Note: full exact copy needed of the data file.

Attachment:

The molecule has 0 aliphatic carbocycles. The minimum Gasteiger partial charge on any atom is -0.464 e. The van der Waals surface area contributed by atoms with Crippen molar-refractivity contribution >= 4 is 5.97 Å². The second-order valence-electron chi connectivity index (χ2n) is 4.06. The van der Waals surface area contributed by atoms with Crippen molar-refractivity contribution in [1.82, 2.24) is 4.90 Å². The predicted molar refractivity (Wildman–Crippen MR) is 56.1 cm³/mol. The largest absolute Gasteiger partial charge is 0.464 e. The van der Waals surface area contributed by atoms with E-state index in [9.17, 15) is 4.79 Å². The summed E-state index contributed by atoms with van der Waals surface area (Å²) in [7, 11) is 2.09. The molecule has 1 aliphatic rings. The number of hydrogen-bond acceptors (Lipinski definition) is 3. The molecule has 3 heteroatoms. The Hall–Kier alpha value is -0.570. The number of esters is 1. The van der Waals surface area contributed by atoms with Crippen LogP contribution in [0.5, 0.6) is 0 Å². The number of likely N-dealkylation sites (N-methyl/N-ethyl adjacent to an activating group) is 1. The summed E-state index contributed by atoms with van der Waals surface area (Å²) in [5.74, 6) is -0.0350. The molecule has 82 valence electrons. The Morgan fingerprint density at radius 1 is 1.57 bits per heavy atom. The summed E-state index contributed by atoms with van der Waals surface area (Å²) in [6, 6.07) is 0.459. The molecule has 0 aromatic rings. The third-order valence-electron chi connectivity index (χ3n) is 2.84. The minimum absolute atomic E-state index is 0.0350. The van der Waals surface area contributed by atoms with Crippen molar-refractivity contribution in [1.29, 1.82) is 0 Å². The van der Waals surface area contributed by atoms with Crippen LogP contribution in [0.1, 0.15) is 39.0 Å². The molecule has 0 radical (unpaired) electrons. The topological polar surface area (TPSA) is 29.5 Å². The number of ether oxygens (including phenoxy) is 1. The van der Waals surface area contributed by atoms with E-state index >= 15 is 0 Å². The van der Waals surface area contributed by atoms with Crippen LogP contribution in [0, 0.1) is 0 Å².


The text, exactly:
The molecule has 0 aliphatic carbocycles. The minimum Gasteiger partial charge on any atom is -0.464 e. The van der Waals surface area contributed by atoms with Crippen molar-refractivity contribution >= 4 is 5.97 Å². The second-order valence-electron chi connectivity index (χ2n) is 4.06. The van der Waals surface area contributed by atoms with Crippen molar-refractivity contribution in [1.82, 2.24) is 4.90 Å². The predicted molar refractivity (Wildman–Crippen MR) is 56.1 cm³/mol. The largest absolute Gasteiger partial charge is 0.464 e. The van der Waals surface area contributed by atoms with E-state index in [9.17, 15) is 4.79 Å². The summed E-state index contributed by atoms with van der Waals surface area (Å²) in [7, 11) is 2.09. The molecule has 1 aliphatic rings. The number of hydrogen-bond acceptors (Lipinski definition) is 3. The molecule has 3 heteroatoms. The Hall–Kier alpha value is -0.570. The number of esters is 1. The van der Waals surface area contributed by atoms with Crippen LogP contribution in [0.5, 0.6) is 0 Å². The number of likely N-dealkylation sites (N-methyl/N-ethyl adjacent to an activating group) is 1. The summed E-state index contributed by atoms with van der Waals surface area (Å²) in [5.74, 6) is -0.0350. The molecule has 82 valence electrons. The Morgan fingerprint density at radius 1 is 1.57 bits per heavy atom. The summed E-state index contributed by atoms with van der Waals surface area (Å²) in [6, 6.07) is 0.459. The molecule has 0 aromatic rings. The third-order valence-electron chi connectivity index (χ3n) is 2.84. The minimum absolute atomic E-state index is 0.0350. The van der Waals surface area contributed by atoms with Crippen molar-refractivity contribution in [1.29, 1.82) is 0 Å². The van der Waals surface area contributed by atoms with Crippen LogP contribution in [0.1, 0.15) is 39.0 Å². The molecule has 0 radical (unpaired) electrons. The topological polar surface area (TPSA) is 29.5 Å². The number of ether oxygens (including phenoxy) is 1. The van der Waals surface area contributed by atoms with E-state index >= 15 is 0 Å². The van der Waals surface area contributed by atoms with Crippen LogP contribution in [0, 0.1) is 0 Å².